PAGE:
- do the potential joint employers have any overlapping officers, directors, executives, or managers;
- do the potential joint employers share control over operations (e.g., hiring, firing, payroll, advertising, overhead costs);
- are the potential joint employers' operations inter-mingled (e.g., is there one administrative operation for both employers, or does the same person schedule and pay the employees regardless of which employer they work for);
- does one potential joint employer supervise the work of the other;
- do the potential joint employers share supervisory authority over the employee;
- do the potential joint employers treat the employees as a pool of employees available to both of them;
- do the potential joint employers share clients or customers; and
- are there any agreements between the potential joint employers.
Vertical Joint Employers
When it comes to vertical joint employers, however, the DOL will apply a different test, known as the "economic realities" test, instead of the test set forth in its regulations. The AI lists the following factors as indicative of vertical joint employment:
- The extent to which the potential joint employer directs, controls, or supervises the work performed;
- The extent to which the potential joint employer has the power to directly or indirectly control the conditions of employment;
- The permanency and duration of the relationship between the employee and the potential joint employers;
- The extent to which the employee's work is repetitive or rote;
- The extent to which the employee's work is an integral part of the potential joint employer's business;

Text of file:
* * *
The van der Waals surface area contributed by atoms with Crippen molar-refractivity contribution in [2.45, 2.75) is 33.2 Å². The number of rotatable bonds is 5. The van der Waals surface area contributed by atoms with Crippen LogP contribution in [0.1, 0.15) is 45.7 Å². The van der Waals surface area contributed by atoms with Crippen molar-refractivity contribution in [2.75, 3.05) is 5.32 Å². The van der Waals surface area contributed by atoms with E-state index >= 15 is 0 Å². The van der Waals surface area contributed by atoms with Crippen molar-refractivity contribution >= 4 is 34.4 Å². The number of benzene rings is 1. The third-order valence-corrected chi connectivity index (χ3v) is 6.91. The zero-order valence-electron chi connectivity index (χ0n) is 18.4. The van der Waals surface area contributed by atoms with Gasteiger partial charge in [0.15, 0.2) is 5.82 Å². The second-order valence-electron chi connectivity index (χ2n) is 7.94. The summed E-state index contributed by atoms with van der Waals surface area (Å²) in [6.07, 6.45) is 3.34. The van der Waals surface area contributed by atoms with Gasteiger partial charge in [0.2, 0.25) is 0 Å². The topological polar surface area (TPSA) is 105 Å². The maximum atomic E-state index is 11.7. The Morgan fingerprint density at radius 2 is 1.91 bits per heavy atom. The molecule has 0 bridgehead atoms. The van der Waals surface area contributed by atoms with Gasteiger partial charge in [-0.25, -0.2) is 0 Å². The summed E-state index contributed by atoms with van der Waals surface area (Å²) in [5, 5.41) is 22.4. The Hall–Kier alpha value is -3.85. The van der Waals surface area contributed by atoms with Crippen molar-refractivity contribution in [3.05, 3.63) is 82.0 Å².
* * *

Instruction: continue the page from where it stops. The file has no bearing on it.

- Whether the work in question is performed on the potential joint employer's premises; and
- The extent to which the potential joint employer performs administrative functions (e.g., processing payroll, providing workers' compensation insurance, etc.) on the employee's behalf.
The Effect of the AI
While the AI is guidance and not a law or regulation that is binding on courts, it provides insight into the arguments the DOL could make when pursuing joint employer liability.
The AI specifically mentions the staffing, construction, agricultural, janitorial, warehouse and logistics, and hospitality industries, but any business that uses or shares a third-party's workers should review this AI and consider carefully how their business relationships might fare under the factors set forth in the AI. This includes, but is not limited to, any businesses that outsource work; those that regularly use contractors, such as janitorial services or staffing agencies; and any entity that has an overlapping workforce with an affiliate.
Notably absent from the AI is any reference to franchise relationships. In a Q&A published on its website the DOL wrote that the AI is not directed expressly at franchising, and that "the existence of a franchise relationship, in and of itself, does not create joint employment." That being said, the AI could have implications for franchisors, whose franchise agreements and business practices often have been mistakenly interpreted to suggest some level of control, regulation, or oversight over the employees of their franchisees. Over the past couple of years franchisors have experienced increased efforts to make them joint employers of their franchisees' employees for various purposes. As a result, the franchise community continues to follow developments in this area of law closely.